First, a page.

Algerians Go to Polls Hoping to End 5 Years of Bloodshed


After 60,000 deaths and five years of terror that followed the cancellation of the last general election, the exhausted people of Algeria are trying again today to choose the country’s first multi-party parliament.

Expectations for a problem-free vote are not high in this capital, where the thud of a midday bomb no longer elicits a serious pause in the luncheon conversation and visiting journalists are routinely furnished with a trio of gunmen to take to interviews as “protection.”

On the eve of balloting, heavily armed troops and police were visible throughout Algiers. At least two rumbles apparently from explosions were heard across the capital, and a plume of gray-black smoke rose ominously from a residential area called Hydra, although security officers would not confirm that the cause was a bomb.

The government has accused Islamist militants of waging a war of intimidation--including car bombings and grisly massacres in rural villages--to frighten voters away from the polls in an election that it hopes will put Algeria back on the road to stability.


The 1992 election, the first in Algeria after nearly three decades of socialist one-party rule, was aborted by the army when an Islamist party, the Islamic Salvation Front, was poised to take power in the scheduled second round.

The party’s sympathizers blame the military-backed regime for foiling the people’s wishes and triggering the cycle of violence. They accuse security forces of carrying out some atrocities in order to blame them on the militants and turn the public away from the Islamic cause.

Although the now-banned Islamic Salvation Front was barred from the current vote, two other Islamic-oriented parties are in the race. Others in the spectrum of 39 political parties participating openly advocate a dialogue with the banned party as the only long-term chance for peace.

Diplomats say the government is eager to gain legitimacy and international acceptance by holding elections that are perceived as fair. It invited U.S. and other international observers to monitor the voting. And more anti-government viewpoints were aired in state-controlled media during the campaign than before.


“In the long run, civil society will definitely benefit,” said Jean Lavoie of the Washington-based National Democratic Institute, which sent 14 election observers to Algeria under U.N. auspices.

Real power is expected to remain in the hands of the president, retired army Gen. Liamine Zeroual.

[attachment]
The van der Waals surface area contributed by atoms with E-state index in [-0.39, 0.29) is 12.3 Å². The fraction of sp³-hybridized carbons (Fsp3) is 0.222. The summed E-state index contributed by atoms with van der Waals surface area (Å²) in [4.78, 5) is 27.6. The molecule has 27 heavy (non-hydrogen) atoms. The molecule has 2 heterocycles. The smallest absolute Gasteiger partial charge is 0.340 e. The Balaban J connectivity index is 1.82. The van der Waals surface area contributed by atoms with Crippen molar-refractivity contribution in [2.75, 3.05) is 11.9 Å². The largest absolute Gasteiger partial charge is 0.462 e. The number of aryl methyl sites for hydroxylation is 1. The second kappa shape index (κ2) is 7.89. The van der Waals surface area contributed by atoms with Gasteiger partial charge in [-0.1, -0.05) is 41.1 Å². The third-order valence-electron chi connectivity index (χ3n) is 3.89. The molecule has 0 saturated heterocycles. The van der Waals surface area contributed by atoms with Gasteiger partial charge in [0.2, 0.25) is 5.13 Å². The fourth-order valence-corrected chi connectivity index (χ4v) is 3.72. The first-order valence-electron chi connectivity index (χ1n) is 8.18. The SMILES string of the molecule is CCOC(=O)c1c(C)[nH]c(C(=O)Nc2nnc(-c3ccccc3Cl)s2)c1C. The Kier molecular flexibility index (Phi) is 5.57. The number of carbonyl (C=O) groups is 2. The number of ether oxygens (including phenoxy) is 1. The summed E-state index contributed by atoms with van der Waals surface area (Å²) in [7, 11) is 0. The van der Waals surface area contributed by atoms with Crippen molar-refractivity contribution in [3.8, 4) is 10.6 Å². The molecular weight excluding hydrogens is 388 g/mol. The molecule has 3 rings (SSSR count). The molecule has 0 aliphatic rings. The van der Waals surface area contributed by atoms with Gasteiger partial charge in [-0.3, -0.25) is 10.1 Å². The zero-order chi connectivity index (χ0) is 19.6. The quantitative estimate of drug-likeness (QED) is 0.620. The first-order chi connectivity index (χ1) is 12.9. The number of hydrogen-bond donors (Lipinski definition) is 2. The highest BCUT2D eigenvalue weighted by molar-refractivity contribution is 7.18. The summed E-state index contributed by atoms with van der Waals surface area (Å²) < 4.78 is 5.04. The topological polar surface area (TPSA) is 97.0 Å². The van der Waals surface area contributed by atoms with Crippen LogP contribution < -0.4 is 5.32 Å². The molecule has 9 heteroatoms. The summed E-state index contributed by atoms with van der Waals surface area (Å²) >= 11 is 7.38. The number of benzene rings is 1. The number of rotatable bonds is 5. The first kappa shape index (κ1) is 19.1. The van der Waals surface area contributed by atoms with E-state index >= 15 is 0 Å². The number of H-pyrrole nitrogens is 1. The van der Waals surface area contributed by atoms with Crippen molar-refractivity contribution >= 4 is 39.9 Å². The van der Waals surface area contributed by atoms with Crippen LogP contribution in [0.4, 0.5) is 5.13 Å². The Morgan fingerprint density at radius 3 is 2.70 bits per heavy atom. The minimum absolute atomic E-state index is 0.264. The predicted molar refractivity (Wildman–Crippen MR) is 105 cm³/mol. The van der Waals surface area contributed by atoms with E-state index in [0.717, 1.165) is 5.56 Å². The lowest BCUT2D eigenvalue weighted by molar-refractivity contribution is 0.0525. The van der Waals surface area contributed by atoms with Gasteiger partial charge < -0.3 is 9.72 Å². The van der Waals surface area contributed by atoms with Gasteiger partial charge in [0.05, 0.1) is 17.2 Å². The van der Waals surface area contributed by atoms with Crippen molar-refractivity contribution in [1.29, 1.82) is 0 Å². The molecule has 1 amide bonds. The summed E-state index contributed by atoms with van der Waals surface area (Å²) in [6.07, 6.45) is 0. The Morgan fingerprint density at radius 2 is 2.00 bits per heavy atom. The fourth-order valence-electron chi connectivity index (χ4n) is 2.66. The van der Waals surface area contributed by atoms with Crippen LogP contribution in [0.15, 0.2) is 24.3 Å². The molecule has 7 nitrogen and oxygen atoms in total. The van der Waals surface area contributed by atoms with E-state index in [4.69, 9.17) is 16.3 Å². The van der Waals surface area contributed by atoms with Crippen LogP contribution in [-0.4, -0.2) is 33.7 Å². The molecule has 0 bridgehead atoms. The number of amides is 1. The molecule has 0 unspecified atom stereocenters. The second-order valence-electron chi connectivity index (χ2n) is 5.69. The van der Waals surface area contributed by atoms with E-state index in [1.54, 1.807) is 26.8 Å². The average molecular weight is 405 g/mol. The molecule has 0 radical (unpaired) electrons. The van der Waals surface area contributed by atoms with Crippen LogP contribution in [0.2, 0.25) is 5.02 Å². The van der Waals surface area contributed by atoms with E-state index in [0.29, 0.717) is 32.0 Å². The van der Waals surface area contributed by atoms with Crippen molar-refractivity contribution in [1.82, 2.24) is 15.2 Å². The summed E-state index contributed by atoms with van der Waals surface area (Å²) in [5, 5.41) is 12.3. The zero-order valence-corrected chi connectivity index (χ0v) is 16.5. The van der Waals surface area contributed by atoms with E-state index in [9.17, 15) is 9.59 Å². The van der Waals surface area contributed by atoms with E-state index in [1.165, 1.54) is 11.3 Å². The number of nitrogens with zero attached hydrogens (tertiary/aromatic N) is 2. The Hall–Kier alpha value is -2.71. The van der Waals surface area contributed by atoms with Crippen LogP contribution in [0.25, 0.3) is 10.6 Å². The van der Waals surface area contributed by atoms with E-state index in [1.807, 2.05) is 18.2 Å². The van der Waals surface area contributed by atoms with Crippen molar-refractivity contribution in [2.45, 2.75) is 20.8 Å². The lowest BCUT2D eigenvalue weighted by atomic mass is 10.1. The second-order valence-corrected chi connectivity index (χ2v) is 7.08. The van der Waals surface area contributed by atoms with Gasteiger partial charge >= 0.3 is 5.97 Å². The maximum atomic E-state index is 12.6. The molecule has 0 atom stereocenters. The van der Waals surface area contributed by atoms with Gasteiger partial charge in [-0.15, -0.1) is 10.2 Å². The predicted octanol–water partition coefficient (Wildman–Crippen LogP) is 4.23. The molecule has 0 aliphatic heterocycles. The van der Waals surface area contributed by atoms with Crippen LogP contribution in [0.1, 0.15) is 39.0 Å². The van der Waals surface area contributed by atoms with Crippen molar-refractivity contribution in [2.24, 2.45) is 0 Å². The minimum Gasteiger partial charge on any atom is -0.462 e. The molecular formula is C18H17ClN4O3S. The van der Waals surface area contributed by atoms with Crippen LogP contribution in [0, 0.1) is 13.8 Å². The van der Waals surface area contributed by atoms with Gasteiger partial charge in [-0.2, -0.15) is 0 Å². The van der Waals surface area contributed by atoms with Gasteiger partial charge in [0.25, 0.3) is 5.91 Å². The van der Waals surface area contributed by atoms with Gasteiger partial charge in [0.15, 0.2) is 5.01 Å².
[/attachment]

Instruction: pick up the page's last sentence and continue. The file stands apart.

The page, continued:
A new proportional representation system means that no party is likely to emerge with a clear majority, and a coalition government will probably be formed under a prime minister appointed by the president. Constitutional changes enacted last year also called for the creation of a new upper house, one-third of whose members--directly appointed by Zeroual--would be enough to block legislation.

The two leading parties in the race for 380 National People’s Assembly seats are Zeroual’s recently formed National Rally for Democracy and the Movement for a Peaceful Society. The latter, an Islamist party formerly called Hamas, rejects violence and seems to have attracted many of the voters who previously had favored the Islamic Salvation Front.

Diplomats and politicians are unconvinced that the party would win this time even if it was allowed to run. They sense a new mood, a desire for national reconciliation and a backlash against extremism.

The no-holds-barred military fight against Islamic extremists has eliminated a threat that the government could fall to a military insurgency, said one Western diplomat. In apparent frustration, violent Islamic fighters have increasingly turned on civilians.

The extremists have lost their support, said Outoudert Abrous, editor of the newspaper Liberte. “Every family in Algeria has now lost someone.”


People seem skeptical, however, of government assertions that the election will be a turning point, and diplomats in the capital view the vote more as a modest step in the right direction that should be followed by bolder moves toward democracy and national dialogue.

“I don’t think we’re going toward real democracy,” said Mostafa Bouchachi, a human rights lawyer who has received death threats for defending jailed Islamists. “When you ask someone in Algiers in the street, they don’t really think that things will change. People are resigned.”


Algeria Fact Sheet

* Area: 920,000 square miles (more than three times the size of Texas)

* Population: 28.8 million, 75% under 30 years of age, of Arab and Berber stock.

* Economy: Based on oil and natural gas.